The power of judicial review is a supervisory power and not a normal appellate power against
the decisions of administrative authorities. The recurring theme of the apex court's decision
relating to nature and scope of judicial review is that it is limited to consideration of legality of
decision making process and not legality of order per se. That mere possibility of another view
cannot be a ground of interference.


Judicial review of administration is, in a sense, the heart of administrative law. It is certainly the
most appropriate method of inquiring into the legal competence of a public authority. The
aspects of an official decision or an administrative act that may be scrutinized by the judicial
process are the competence of the public authority, the extent of a public authoritys legal
powers, the adequacy and fairness of the procedure, the evidence considered in arriving at the
administrative decision and the motives underlying it, and the nature and scope of the
discretionary power.
Most modern legal systems allow the courts to review administrative acts (individual decisions
of a public body, such as a decision to grant a subsidy or to withdraw a residence permit). In
most systems, this also includes review of secondary legislation (legally-enforceable rules of
general applicability adopted by administrative bodies). Some countries (notably France and
Germany) have implemented a system of administrative courts which are charged with resolving
disputes between members of the public and the administration. In other countries (including the
United States, United Kingdom and the Netherlands), judicial review is carried out by regular
civil courts although it may be delegated to specialized panels within these courts (such as the
Administrative Court within the High Court of England and Wales). The United States employs
a mixed system in which some administrative decisions are reviewed by the United States district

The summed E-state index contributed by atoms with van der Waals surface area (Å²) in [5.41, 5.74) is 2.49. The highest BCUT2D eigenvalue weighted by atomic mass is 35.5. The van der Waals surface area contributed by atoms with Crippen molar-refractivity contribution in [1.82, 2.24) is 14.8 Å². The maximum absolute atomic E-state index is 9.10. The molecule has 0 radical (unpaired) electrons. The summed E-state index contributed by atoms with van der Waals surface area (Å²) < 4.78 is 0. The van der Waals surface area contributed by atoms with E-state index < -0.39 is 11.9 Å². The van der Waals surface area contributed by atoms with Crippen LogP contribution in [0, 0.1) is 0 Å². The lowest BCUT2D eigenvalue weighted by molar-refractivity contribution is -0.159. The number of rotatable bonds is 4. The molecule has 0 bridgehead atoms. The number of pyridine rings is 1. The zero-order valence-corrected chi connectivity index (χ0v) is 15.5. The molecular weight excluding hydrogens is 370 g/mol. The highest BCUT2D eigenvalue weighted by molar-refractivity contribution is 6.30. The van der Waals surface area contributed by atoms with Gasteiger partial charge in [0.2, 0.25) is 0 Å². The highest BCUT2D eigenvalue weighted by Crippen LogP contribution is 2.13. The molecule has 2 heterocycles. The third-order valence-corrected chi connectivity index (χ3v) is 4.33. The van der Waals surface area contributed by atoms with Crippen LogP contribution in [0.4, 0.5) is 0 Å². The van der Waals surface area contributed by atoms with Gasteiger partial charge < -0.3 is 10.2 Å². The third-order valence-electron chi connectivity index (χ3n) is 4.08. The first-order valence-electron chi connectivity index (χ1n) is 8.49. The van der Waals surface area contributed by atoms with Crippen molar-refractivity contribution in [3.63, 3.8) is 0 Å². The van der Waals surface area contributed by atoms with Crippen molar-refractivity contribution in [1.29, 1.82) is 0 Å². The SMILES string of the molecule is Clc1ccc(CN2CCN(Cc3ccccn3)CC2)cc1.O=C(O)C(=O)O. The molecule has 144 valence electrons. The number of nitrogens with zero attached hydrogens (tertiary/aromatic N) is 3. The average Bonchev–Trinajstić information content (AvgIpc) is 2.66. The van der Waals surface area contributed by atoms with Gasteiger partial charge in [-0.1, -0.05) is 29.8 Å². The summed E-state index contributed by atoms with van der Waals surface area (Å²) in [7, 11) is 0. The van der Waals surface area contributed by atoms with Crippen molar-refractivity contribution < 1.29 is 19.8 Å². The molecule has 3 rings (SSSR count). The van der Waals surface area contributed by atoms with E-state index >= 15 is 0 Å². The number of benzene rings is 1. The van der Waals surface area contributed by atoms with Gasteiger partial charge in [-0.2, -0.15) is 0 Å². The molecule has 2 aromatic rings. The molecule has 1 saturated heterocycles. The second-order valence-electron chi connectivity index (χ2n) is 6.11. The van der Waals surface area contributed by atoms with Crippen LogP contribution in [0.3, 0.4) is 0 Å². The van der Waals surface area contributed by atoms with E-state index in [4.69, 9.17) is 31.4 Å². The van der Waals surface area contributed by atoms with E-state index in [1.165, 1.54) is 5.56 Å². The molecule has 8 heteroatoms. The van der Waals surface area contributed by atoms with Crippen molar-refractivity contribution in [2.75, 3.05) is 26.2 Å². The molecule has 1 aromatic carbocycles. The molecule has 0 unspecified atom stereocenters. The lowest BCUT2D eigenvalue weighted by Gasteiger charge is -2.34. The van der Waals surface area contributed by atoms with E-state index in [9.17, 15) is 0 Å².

courts (which are the general trial courts), some are reviewed directly by the United States courts
of appeals and others are reviewed by specialized tribunals such as the United States Court of
Appeals for Veterans Claims (which, despite its name, is not technically part of the federal
judicial branch). It is quite common that before a request for judicial review of an administrative
act is filed with a court, certain preliminary conditions (such as a complaint to the authority
itself) must be fulfilled. In most countries, the courts apply special procedures in administrative



There are three broad approaches to judicial review of the constitutionality of primary
legislationthat is, laws passed directly by an elected legislature. Some countries do not permit
a review of the validity of primary legislation. In the United Kingdom, statutes cannot be set
aside under the doctrine of parliamentary sovereignty. Another example is the Netherlands,
where the constitution expressly forbids the courts to rule on the question of constitutionality of
primary legislation.

In the United States, federal and state courts (at all levels, both appellate and trial) are able to
review and declare the "constitutionality", or agreement with the Constitution (or lack thereof) of
legislation that is relevant to any case properly within their jurisdiction. In American legal
language, "judicial review" refers primarily to the adjudication of constitutionality of statutes,
especially by the Supreme Court of the United States. This is commonly held to have been
established in the case of Marbury v. Madison
, which was argued before the Supreme Court in
1803. A number of other countries whose constitutions provide for a review of the compatibility
of primary legislation with the constitution have established special constitutional courts with
authority to deal with this issue. In these systems, other courts are not competent to question the